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Police unaware of law to protect children from sex abuse: NCPCR

“Experience in India shows that while good laws and policies can be adopted by the central government, implementation is frequently a challenge,” states the Human Rights Watch (HRW) report ‘Breaking the Silence – Child Sex Abuse in India,’ that was released on Thursday.

The progress made ten months after India’s first law against child sexual abuse was passed Parliament provides a glimpse into just how massive a challenge implementation actually is.

Representational image. PTI

Representational image. PTI

The Protection of Children from Sexual Offence Act 2012 seeks to protect children against sexual offences, harassment and pornography and carries a life-time jail term for extreme sexual offences. But ten months after it became a law, it appears that even the law enforcement agencies are yet to hear about it.

Speaking to Firstpost on the status of implementation of the Act, Shanta Sinha, the chairperson of the National Commission for Protection of Child Rights (NCPCR), said: “The Act has just been rolled out and it is too early to make any observations. But having said that, there is a need for greater awareness about the Act because we are receiving complaints that the police are unaware of the Act and so they continuing to refer to the Indian Penal Code.”

(Though sexual offences are covered under IPC, the IPC does not define sexual offences against children and makes no distinction between adult and child victims.)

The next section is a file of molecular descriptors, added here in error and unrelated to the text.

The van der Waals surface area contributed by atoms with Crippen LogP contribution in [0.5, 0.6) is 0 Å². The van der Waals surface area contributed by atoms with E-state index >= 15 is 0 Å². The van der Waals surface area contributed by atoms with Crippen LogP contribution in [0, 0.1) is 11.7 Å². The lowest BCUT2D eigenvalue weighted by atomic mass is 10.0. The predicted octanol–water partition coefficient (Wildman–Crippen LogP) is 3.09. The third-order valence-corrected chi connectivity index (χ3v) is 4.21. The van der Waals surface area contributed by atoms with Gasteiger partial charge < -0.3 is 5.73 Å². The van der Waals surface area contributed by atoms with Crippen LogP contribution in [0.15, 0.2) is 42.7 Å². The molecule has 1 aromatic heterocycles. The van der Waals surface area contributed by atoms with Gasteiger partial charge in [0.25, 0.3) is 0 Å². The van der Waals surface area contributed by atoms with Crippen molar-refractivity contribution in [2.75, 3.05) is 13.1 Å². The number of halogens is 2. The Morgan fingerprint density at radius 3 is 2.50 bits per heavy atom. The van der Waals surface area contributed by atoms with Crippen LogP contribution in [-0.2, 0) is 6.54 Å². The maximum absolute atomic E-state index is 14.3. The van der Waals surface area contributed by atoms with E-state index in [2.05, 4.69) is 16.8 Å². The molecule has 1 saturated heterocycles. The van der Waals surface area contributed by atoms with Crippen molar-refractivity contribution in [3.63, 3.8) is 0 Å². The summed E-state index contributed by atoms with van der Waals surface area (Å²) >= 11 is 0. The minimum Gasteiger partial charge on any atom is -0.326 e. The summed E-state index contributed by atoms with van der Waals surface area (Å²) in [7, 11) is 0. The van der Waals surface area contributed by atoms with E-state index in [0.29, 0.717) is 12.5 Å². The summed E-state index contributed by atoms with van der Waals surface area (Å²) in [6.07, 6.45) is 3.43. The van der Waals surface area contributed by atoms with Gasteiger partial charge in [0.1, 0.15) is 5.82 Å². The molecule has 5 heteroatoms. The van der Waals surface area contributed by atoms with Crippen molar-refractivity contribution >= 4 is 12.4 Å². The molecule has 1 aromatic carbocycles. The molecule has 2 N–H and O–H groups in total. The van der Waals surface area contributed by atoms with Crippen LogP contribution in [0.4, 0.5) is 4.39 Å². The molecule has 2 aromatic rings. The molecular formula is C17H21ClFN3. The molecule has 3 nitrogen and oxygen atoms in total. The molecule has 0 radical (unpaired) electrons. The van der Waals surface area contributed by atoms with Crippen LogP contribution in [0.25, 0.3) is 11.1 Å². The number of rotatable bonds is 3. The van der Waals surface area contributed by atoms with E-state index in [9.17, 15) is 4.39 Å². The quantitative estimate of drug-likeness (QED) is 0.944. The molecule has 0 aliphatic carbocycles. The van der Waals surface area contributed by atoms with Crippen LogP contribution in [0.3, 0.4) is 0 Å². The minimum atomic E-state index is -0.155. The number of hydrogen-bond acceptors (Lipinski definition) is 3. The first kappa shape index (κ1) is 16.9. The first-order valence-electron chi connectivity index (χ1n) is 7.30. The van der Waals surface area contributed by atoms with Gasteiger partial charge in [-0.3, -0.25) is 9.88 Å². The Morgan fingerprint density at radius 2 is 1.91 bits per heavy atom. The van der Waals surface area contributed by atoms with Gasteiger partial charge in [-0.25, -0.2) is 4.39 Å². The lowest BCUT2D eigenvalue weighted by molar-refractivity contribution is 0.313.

Commenting on the significance of the Act, Sinha said: “Considering that all courts at the moment deal with adults either as victims or witnesses, I think here for the first time we have a jurisprudence that relates to children as victims and the procedures adopted are to protect child victims and to see that they are not further victimized. It is a very important legislation.” NCPCR has been designated by the Ministry of Women and Child Development to monitor the implementation of the Act.

The Act provides for the formation of Special Courts and Special Juvenile Police Units (SJPU) in order to create a child-friendly procedure for reporting, recording of evidence, investigation and trial of the offences. Here too, the progress after ten months seems anything but encouraging. According to NCPCR, Delhi and Goa have set up Special Courts.

These reforms, if implemented, could go a long way in encouraging registration of complaints. As the HRW report points out, “The criminal justice system, from the time police receives a complaint until trials are completed, needs urgent reform. One problem is the inconsistency in the way the system currently handles cases. Many victims and their families find the whole process extremely intimidating.”

Underlining the importance of effective monitoring of the implementation of the Act, the HRW report in its key recommendations to the Central government states, “Ensure that the National Commission for the Protection of Child Rights has sufficient resources to monitor the effectiveness of the Protection of Children from Sexual Offenses Act. Appointed members should be experts in child protection and be backed up by effective investigative units. The commission should have an independent capacity for investigations.”

Asked if the NCPCR had been allotted the necessary resources and manpower for monitoring, Sinha said, “We are in fact requesting the government to give us resources. We have flagged the need for more resources. It will come up in the budget for 2013-14. We’ve made a request.”